Passion and compassion…it starts with me

I’ve been thinking a lot about having passion for a cause or an idea. It’s not always easy to have a clear understanding of where our ideas and philosophies lie, hence being able to form clear and rational notions of what we stand for and support. I guess this is a wide and ranging topic that we all from time to time think about but leave in the too hard basket. I know I do sometimes.

Lately however, I have tried to stay with the identification of personal ideals and understand what they mean for me, my family, friends and people in the wider community. As an older Australian with most of my work life behind me rather than ahead, I am very thankful for the opportunities that I had to get educated (as a mature aged student) and to be employed in the field that I was trained in.  My journey, whilst I worked hard and hopefully usefully was a matter of perseverance, development and good employment opportunities rather than funding and job cuts as so often seen in today’s climate. The threats that face certain sectors and the ambivalence around long-term employment were not factors that I had to deal with. I was lucky (perhaps one of the last of the ‘lucky country’ participants…) compared with many workers currently faced with lack of job security and possible family instability as a result.

And so, I worry a lot for our children and their families, especially if they work in sectors of job change (are there any sectors not effected?) or funding cuts. I worry for older people who have not been able to provide adequately for themselves in later life and I worry for individuals with disability or illness that has impacted their ability to work and accumulate financial independence for housing and basic day-to-day living needs.

As a society we have a strange way of appreciating that everyone is equal and that opportunities to health, education and housing should be fair and reasonable. Sometimes we do our best to enable that our own family members are doing okay but beyond that the task becomes too hard…or so it seems.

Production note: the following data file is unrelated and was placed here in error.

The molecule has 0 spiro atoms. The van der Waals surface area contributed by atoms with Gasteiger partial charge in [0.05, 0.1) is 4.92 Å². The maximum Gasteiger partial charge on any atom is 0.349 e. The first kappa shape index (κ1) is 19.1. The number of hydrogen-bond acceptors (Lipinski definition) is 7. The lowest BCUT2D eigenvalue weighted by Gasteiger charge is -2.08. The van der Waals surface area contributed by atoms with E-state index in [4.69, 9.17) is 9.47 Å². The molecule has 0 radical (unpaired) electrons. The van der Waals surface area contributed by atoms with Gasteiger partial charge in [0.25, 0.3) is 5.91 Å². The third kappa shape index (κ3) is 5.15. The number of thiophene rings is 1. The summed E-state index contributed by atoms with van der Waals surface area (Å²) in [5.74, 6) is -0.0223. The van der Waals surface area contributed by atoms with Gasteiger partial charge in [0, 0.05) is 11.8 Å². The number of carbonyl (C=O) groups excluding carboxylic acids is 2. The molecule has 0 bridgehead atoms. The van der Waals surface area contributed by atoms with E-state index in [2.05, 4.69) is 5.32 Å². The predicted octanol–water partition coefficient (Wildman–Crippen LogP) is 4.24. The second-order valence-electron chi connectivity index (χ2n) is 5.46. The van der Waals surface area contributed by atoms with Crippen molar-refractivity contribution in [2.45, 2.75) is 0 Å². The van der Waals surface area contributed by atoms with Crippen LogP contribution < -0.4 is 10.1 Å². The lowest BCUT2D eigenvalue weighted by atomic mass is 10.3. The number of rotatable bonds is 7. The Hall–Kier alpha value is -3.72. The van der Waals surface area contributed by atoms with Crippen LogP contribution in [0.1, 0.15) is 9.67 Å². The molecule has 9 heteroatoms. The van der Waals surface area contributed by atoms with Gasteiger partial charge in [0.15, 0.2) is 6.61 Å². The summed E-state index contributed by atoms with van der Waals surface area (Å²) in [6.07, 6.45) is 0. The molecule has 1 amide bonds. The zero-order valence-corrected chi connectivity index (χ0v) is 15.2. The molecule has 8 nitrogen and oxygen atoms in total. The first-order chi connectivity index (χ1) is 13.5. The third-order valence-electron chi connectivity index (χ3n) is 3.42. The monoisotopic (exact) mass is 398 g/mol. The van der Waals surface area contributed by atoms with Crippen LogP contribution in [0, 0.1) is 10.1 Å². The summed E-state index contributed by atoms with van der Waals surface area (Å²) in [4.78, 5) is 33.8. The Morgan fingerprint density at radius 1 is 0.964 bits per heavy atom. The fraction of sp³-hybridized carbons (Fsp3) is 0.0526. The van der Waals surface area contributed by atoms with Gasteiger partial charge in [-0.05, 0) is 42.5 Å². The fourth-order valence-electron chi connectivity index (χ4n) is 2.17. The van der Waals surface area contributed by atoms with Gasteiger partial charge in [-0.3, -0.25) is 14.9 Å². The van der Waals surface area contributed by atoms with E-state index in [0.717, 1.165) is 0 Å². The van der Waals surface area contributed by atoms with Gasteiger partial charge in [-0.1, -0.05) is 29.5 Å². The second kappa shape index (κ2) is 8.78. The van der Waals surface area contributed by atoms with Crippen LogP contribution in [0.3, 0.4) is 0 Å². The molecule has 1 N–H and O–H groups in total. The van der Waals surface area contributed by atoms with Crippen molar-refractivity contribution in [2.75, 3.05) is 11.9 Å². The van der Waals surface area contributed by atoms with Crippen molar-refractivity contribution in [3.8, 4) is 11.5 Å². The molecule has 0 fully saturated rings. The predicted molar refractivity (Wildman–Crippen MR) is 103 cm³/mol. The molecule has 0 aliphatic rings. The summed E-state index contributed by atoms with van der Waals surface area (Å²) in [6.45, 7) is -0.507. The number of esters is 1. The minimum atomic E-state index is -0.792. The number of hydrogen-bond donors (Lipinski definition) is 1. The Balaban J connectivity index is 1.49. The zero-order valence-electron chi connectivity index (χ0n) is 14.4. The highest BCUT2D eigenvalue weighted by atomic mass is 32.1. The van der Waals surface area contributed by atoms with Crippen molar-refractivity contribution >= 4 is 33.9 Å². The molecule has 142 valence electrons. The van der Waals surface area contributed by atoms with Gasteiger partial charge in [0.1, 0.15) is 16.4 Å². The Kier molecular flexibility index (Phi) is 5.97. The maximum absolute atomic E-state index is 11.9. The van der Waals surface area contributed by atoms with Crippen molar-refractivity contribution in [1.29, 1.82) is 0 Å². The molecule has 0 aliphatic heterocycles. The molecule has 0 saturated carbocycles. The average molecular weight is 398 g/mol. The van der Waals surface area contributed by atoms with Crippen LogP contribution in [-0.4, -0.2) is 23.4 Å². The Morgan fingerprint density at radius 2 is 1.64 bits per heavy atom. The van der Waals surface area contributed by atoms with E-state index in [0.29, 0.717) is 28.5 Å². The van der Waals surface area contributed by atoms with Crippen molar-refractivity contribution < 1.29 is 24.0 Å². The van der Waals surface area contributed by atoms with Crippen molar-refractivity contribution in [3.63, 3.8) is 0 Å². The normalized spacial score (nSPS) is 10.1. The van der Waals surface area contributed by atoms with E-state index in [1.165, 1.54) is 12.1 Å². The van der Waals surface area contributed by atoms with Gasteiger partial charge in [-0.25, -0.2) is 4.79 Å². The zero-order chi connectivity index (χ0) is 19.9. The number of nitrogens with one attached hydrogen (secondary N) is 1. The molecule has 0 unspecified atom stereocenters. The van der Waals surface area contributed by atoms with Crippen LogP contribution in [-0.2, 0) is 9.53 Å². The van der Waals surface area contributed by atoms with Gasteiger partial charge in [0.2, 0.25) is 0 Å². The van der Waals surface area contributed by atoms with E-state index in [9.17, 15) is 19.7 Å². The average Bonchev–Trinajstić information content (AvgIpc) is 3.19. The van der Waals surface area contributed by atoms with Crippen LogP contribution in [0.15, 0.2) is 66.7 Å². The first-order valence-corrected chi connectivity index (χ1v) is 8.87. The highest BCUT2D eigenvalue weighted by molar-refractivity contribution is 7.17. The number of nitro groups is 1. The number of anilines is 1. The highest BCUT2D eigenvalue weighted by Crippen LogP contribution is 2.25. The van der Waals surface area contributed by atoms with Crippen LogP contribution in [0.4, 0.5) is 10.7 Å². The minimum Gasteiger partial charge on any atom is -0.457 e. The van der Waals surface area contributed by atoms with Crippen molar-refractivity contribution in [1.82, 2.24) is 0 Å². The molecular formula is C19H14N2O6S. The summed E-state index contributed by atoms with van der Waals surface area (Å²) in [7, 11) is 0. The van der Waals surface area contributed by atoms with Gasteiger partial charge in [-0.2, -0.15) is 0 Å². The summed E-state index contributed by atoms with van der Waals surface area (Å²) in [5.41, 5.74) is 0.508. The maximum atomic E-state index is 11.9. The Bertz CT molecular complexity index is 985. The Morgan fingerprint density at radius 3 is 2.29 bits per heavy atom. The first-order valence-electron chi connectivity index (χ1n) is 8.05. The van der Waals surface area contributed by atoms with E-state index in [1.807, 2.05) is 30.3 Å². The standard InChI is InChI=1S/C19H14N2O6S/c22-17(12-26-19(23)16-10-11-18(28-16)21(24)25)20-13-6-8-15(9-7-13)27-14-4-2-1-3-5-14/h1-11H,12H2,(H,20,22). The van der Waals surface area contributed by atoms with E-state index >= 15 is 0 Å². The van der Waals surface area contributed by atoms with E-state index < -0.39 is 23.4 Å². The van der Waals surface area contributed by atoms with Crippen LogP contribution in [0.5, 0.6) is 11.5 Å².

So, this is where my passion comes in. I get upset when I hear of good people doing it hard. I get upset when I hear of people with addictions and mental health issues not having the services and supports any decent society would and should supply. I get very upset when I hear stories about pensioners who can’t afford to pay for adequate heating and necessities. And, I get very angry when I see some sectors of our society ignoring the plight of others around them.

So, why do we look after ourselves and then not give concern to others who may be struggling. Why do we turn a blind eye or even worse, why do we condemn or blame those less fortunate than ourselves. Of course if we where to be sympathetic and develop a sense of understanding then I guess we would have to do something. And, it’s the doing something that most of us shy away from.

Even politically, we assess the newly announced policies by our Federal Government with an eye to how these changes might affect us or change the way we live. Once convinced that perhaps it could be worse or that we can live with it we go about our daily lives and dismiss the problem. But what about the people who’s lives are greatly challenged by government changes? What happens to them as we put our own heads further into the sandpit?

Well it seems to me that as a society we demonstrate a lack passion for general humanitarian causes and compassion for the less fortunate for what ever reason. What does it take for some folk to realise that humanity is about all people?  Is humanity also in the too hard basket? Does it take the occurrence of hardship on ourselves or a family member to somehow awaken in us a sense of compassion and understanding? I hope not…

About Heathermargaret

I'm a writer and the author of Finding Eliza, 2018. I'm currently working on my second novel.
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